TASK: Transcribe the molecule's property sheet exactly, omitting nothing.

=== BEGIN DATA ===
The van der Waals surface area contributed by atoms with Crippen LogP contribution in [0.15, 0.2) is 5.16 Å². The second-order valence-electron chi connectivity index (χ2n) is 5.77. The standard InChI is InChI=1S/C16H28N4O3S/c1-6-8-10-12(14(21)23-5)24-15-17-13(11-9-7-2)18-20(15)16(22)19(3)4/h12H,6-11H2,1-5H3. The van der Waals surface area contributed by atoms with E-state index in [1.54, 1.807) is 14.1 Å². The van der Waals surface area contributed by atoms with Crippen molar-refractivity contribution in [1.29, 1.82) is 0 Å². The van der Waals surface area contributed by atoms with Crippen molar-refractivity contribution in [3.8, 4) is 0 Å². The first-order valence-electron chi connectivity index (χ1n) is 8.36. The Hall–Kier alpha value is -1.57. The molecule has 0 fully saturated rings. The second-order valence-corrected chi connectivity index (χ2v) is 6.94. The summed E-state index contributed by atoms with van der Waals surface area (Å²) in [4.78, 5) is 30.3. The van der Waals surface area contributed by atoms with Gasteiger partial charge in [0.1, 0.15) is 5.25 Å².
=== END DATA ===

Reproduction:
The van der Waals surface area contributed by atoms with Crippen LogP contribution in [0.15, 0.2) is 5.16 Å². The second-order valence-electron chi connectivity index (χ2n) is 5.77. The standard InChI is InChI=1S/C16H28N4O3S/c1-6-8-10-12(14(21)23-5)24-15-17-13(11-9-7-2)18-20(15)16(22)19(3)4/h12H,6-11H2,1-5H3. The van der Waals surface area contributed by atoms with E-state index in [1.54, 1.807) is 14.1 Å². The van der Waals surface area contributed by atoms with Crippen molar-refractivity contribution in [1.29, 1.82) is 0 Å². The van der Waals surface area contributed by atoms with Crippen molar-refractivity contribution in [3.8, 4) is 0 Å². The first-order valence-electron chi connectivity index (χ1n) is 8.36. The Hall–Kier alpha value is -1.57. The molecule has 0 fully saturated rings. The second-order valence-corrected chi connectivity index (χ2v) is 6.94. The summed E-state index contributed by atoms with van der Waals surface area (Å²) in [4.78, 5) is 30.3. The van der Waals surface area contributed by atoms with Gasteiger partial charge in [0.1, 0.15) is 5.25 Å².